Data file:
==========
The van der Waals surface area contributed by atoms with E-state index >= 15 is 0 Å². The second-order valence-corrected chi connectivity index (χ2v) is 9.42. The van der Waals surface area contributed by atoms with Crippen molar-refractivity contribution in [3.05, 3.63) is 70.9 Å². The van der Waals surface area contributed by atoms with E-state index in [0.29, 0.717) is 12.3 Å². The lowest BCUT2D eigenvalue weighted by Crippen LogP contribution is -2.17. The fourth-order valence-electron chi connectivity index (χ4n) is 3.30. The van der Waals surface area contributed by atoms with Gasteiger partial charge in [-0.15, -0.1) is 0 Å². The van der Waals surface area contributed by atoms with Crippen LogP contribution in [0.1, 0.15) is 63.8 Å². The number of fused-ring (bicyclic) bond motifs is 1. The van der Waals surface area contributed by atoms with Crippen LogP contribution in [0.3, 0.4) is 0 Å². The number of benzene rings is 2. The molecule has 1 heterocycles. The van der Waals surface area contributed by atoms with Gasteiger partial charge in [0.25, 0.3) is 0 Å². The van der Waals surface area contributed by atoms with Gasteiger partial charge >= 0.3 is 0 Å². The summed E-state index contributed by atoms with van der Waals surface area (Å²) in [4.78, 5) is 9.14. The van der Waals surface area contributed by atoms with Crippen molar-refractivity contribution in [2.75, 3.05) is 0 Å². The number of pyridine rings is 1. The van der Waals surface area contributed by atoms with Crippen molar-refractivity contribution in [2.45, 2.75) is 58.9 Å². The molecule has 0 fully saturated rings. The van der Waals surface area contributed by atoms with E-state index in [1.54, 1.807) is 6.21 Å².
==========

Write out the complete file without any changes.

The van der Waals surface area contributed by atoms with E-state index >= 15 is 0 Å². The second-order valence-corrected chi connectivity index (χ2v) is 9.42. The van der Waals surface area contributed by atoms with Crippen molar-refractivity contribution in [3.05, 3.63) is 70.9 Å². The van der Waals surface area contributed by atoms with E-state index in [0.29, 0.717) is 12.3 Å². The lowest BCUT2D eigenvalue weighted by Crippen LogP contribution is -2.17. The fourth-order valence-electron chi connectivity index (χ4n) is 3.30. The van der Waals surface area contributed by atoms with Gasteiger partial charge in [-0.15, -0.1) is 0 Å². The van der Waals surface area contributed by atoms with Crippen LogP contribution in [0.1, 0.15) is 63.8 Å². The number of fused-ring (bicyclic) bond motifs is 1. The van der Waals surface area contributed by atoms with Crippen LogP contribution in [0.3, 0.4) is 0 Å². The number of benzene rings is 2. The molecule has 1 heterocycles. The van der Waals surface area contributed by atoms with Gasteiger partial charge in [0.25, 0.3) is 0 Å². The van der Waals surface area contributed by atoms with Gasteiger partial charge >= 0.3 is 0 Å². The summed E-state index contributed by atoms with van der Waals surface area (Å²) in [4.78, 5) is 9.14. The van der Waals surface area contributed by atoms with Crippen molar-refractivity contribution in [2.75, 3.05) is 0 Å². The number of pyridine rings is 1. The van der Waals surface area contributed by atoms with Crippen molar-refractivity contribution in [2.45, 2.75) is 58.9 Å². The molecule has 0 fully saturated rings. The van der Waals surface area contributed by atoms with E-state index in [1.54, 1.807) is 6.21 Å².